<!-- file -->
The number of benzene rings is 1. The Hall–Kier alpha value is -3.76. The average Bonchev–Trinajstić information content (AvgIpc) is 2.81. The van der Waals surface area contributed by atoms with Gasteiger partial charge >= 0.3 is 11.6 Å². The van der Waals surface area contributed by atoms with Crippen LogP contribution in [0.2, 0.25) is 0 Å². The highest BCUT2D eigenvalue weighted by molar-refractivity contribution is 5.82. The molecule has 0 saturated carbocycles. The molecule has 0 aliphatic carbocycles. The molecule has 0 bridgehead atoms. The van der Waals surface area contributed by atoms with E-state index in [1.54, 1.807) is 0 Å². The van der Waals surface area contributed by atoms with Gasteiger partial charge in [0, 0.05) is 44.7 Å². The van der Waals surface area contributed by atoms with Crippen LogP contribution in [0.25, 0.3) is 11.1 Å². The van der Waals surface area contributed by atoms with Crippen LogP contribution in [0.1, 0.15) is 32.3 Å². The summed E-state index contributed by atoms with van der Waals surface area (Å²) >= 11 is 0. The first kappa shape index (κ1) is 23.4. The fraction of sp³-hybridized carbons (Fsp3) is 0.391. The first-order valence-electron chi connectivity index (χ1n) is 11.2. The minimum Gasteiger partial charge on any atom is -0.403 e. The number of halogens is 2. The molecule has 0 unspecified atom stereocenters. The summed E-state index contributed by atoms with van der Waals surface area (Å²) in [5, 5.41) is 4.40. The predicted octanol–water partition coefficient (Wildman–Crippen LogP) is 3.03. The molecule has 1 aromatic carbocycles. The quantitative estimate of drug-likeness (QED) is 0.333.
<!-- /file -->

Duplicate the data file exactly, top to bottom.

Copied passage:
The number of benzene rings is 1. The Hall–Kier alpha value is -3.76. The average Bonchev–Trinajstić information content (AvgIpc) is 2.81. The van der Waals surface area contributed by atoms with Gasteiger partial charge >= 0.3 is 11.6 Å². The van der Waals surface area contributed by atoms with Crippen LogP contribution in [0.2, 0.25) is 0 Å². The highest BCUT2D eigenvalue weighted by molar-refractivity contribution is 5.82. The molecule has 0 saturated carbocycles. The molecule has 0 aliphatic carbocycles. The molecule has 0 bridgehead atoms. The van der Waals surface area contributed by atoms with E-state index in [1.54, 1.807) is 0 Å². The van der Waals surface area contributed by atoms with Gasteiger partial charge in [0, 0.05) is 44.7 Å². The van der Waals surface area contributed by atoms with Crippen LogP contribution in [0.25, 0.3) is 11.1 Å². The van der Waals surface area contributed by atoms with Crippen LogP contribution in [0.1, 0.15) is 32.3 Å². The summed E-state index contributed by atoms with van der Waals surface area (Å²) >= 11 is 0. The first kappa shape index (κ1) is 23.4. The fraction of sp³-hybridized carbons (Fsp3) is 0.391. The first-order valence-electron chi connectivity index (χ1n) is 11.2. The minimum Gasteiger partial charge on any atom is -0.403 e. The number of halogens is 2. The molecule has 0 unspecified atom stereocenters. The summed E-state index contributed by atoms with van der Waals surface area (Å²) in [5, 5.41) is 4.40. The predicted octanol–water partition coefficient (Wildman–Crippen LogP) is 3.03. The molecule has 1 aromatic carbocycles. The quantitative estimate of drug-likeness (QED) is 0.333.